Defra is adopting a public money for public goods approach to supporting farming and the natural environment after Brexit.
While this approach is still in its infancy it has produced promising initiatives as well as difficult points of contention. The RSA Food, Farming and Countryside Commission suggests a public value framework would enhance those initiatives while resolving points of contention.
There is much that is welcome in Defra’s public goods approach. So long as at is sufficiently resourced, shifting subsidies away from the area of land that is farmed to the delivery of public goods paves the way for incentivising better management of soils and water, reducing greenhouse gas emissions and other externalities, as well as leading to public benefits such as improved animal welfare and healthier diets.
Yet it has its limitations and frailties too. Public good is a technical term with an established meaning. As a consequence, debate is liable to get bogged down in technical disputes about what constitutes a non-excludable and non-rival public good. Farming and land management produce many valuable outcomes that would fail to meet these criteria. It is also vulnerable to political interference. A new minister with a different agenda could whittle down the definition of public goods.
It also, and more importantly, focuses debate narrowly on the replacement of the Common Agricultural Policy. The future of agriculture depends on a great deal more than just direct subsidies, which constitute a fraction of the overall resource flowing through our food and farming systems and the wider countryside.
The public value framework
We have proposed instead using a public value framework to bring together all the resources flowing through food, farming and the countryside to deliver things like soil fertility, as well as sustainable farming, healthy diets and a flourishing countryside. It avoids unnecessary debate about the definition of public goods and would be embedded across government to give it expanded capability and greater political robustness. It also provides a framework within which we can understand the role of private and third sector money and social capital and consider how to align these substantial resources to deliver public value.
The concept of public value dates back over two decades to Harvard economist Mark Moore’s case for a change in the role of public bodies. He argued that they should move away from being vehicles for the bureaucratic enacting of a legislative mandate, and instead take on a wider social role. Rather than treating policy and funding streams in silos, a public value framework considers the whole resource flowing through a system and how best to coordinate it to deliver public value.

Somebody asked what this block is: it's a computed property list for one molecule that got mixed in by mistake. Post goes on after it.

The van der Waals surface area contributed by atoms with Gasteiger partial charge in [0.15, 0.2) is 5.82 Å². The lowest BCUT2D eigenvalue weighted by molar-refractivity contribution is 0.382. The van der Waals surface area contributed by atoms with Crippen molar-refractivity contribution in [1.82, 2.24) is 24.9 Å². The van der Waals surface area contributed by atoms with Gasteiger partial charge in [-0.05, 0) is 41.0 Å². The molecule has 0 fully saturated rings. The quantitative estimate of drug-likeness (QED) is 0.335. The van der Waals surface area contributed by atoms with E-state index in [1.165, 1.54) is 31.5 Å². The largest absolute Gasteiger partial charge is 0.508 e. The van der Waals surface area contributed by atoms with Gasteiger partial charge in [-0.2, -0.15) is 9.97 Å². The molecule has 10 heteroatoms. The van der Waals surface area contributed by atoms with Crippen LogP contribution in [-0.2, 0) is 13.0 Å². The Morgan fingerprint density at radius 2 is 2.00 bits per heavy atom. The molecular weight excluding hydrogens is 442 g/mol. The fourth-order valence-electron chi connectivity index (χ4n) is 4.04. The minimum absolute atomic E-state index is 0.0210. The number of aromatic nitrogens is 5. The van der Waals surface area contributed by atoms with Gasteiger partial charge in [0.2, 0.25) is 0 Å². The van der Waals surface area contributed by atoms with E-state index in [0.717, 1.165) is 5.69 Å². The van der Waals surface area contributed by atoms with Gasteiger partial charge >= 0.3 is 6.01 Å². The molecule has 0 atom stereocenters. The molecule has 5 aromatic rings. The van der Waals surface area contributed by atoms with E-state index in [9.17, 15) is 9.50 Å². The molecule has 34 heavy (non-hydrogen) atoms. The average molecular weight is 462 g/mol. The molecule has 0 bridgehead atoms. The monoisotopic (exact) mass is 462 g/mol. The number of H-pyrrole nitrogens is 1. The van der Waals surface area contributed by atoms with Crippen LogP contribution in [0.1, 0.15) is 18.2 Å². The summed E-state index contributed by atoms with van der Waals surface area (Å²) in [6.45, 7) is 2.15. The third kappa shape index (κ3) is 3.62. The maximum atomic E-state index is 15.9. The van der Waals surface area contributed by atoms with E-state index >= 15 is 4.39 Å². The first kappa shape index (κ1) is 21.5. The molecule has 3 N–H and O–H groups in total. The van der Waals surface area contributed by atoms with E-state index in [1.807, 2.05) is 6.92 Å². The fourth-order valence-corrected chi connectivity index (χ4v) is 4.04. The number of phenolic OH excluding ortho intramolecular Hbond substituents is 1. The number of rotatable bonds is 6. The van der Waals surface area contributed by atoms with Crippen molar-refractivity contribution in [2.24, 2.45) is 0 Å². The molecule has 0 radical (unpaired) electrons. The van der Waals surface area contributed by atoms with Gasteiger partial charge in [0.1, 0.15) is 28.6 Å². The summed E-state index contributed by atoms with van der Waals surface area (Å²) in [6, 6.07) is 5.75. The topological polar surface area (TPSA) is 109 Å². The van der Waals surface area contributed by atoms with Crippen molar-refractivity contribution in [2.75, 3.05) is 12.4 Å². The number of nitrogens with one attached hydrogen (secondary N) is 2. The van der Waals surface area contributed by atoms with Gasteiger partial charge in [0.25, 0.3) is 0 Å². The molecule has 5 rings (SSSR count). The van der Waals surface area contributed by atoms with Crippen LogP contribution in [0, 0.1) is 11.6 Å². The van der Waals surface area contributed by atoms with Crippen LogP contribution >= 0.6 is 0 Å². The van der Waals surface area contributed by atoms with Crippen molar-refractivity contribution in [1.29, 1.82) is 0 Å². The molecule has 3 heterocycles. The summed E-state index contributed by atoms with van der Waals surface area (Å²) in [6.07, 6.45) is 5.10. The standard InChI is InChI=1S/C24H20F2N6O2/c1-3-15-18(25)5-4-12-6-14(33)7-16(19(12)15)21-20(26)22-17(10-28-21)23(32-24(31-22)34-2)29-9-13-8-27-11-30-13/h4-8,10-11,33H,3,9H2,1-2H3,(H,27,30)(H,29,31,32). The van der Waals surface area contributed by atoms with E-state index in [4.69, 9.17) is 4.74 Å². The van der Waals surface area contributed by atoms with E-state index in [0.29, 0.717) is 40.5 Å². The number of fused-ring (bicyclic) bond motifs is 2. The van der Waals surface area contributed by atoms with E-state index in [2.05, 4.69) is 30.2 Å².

The Barber Review, published last year, extends the idea of public value from the public body to public spending. It introduces a public value framework for the Treasury to assess the public value of spending programmes through judging four ‘pillars’: the clarity and ambitiousness of a given goal, as well as the progress that has been made towards it; how effective the programme is at managing inputs (forecasting, benchmarking, etc.); the level of citizen engagement (how legitimate it is seen to be as a use of taxpayer money, the level of user participation, and engagement from key stakeholders); and the extent to which it develops system capacity as a whole (increasing levels of innovation, workforce capacity, work across organisational boundaries, etc.).
From the perspective of the FFCC, this review is a useful starting point but it too has its limitations. It is confined to assessing government decision-making and its overwhelming focus is on improving productivity, at the expense of wider social goals.
One way of viewing public value is that it consists of an expanded definition of public goods plus a public engagement element – what the public values is a crucial part of defining public value. The public value framework, then, is the means to coordinate all the resources flowing through a given system to deliver these objectives. This can apply to both government resources and non-government resources.